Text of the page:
Osifo is, however, an energetic and visionary chairman. He wants to attract investors to make possible the canning and juicing of the pineapples for the Nigerian and international markets. He believes that this would generate the income to enable the council to provide rural people with such basic necessities as roads, water, electricity and schools. But will the investment come? Too long a wait could spell doom for Osifo and the thousands of others elected to change the nation.
Nigeria is also relying on international assistance for strengthening its economy. In view of the country’s transition to democracy and its strategic importance on the continent, the Clinton administration has named it one of four focus countries for American foreign policy. Consequently, the U.S. had been a high profile in the transformation of Nigeria. This involvement began with a multidepartment assessment team which toured Nigeria in June, meeting with leaders of business, government and civil society. One of the needs the team listed as important for all Nigerians was purified drinking water. On his visit last August, Secretary of Energy Bill Richardson launched a technology transfer project to provide safe water.
In front of a huge crowd of villagers and visiting dignitaries at Kuje Village Market, Richardson launched a new solar ultraviolet water-purifying system that USAID will promote throughout Nigeria. Richardson got his photo ops in rural Nigeria, and the people of Kuje Village got a free water purifying system. Less then a month later, however, the water purifier broke down, and with it the first major U.S. attempt at direct assistance.
In late July I attended the final day of the Mobil Track and Field Championships in the National Stadium, the annual Nigerian national championship used to pick the team for major international meets. As a longtime track and field competitor and fan, I excitedly entered Nigeria’s hallowed National Stadium. There was a fantastic atmosphere of enthusiasm in the stands as we watched world-class athletes competing for the right to represent their country. At one point an armed member of the military police—the infamous and often brutal Nigerian “kill and go”—was blocking the view of some spectators. The fans began yelling at him, saying, “We are now in a democracy and your time is over. Get out of our way so we can enjoy the event.” A little shocked but realizing that he could no longer retaliate forcefully without reprimand, the military policeman apologized and moved away. The senseless harassment and intimidation of the populace by the nation’s security forces seems to be a thing of the past.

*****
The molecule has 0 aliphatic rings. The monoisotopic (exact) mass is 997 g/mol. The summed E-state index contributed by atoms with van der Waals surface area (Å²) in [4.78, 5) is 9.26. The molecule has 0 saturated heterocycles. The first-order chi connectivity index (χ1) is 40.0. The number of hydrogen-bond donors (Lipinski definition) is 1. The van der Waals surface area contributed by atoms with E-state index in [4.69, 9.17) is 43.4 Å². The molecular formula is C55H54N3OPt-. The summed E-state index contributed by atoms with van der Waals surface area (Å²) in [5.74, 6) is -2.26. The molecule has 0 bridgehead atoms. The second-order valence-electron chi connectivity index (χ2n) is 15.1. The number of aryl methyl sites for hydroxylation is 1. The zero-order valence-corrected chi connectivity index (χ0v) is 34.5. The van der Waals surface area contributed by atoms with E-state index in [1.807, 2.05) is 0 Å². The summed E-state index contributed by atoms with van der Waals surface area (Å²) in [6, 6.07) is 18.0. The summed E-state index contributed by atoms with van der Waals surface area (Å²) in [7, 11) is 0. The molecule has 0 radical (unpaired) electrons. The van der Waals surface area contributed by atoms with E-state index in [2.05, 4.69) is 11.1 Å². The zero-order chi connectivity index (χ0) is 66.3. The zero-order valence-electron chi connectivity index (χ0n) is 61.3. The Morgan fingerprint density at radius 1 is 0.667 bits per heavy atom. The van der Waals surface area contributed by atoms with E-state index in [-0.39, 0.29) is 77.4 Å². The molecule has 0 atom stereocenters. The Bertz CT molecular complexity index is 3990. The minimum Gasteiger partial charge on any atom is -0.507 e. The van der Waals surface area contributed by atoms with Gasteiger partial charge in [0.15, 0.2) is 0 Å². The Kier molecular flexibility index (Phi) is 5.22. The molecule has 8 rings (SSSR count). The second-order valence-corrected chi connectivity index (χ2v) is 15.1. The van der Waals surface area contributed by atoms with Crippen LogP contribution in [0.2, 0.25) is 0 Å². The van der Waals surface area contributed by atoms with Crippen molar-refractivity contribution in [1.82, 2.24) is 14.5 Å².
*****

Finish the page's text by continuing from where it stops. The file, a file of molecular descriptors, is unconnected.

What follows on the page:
As I was leaving Nigeria I stopped in front of a television set in the Murtala Muhammed International Airport to watch the opening ceremonies of the All-Africa Games in Johannesburg. When the huge and jubilant Nigerian contingent entered the stadium it was warmly welcomed by the crowd and the South African commentator. For the first time, Nigerian athletes were participating in a major international sports event in South Africa.
The event symbolized the end of Africa’s version of the cold war—the ideological struggle between the economic giants of sub-Saharan Africa. For decades, Nigeria and South Africa were hostile toward each other because Nigeria assisted the movement against apartheid. After apartheid ended, Mandela put pressure on Abacha to liberate Nigeria. Now, for the first time, these two African countries can work together politically, economically and socially. Perhaps what South African President Thabo Mbeki calls the “African Renaissance” can finally begin.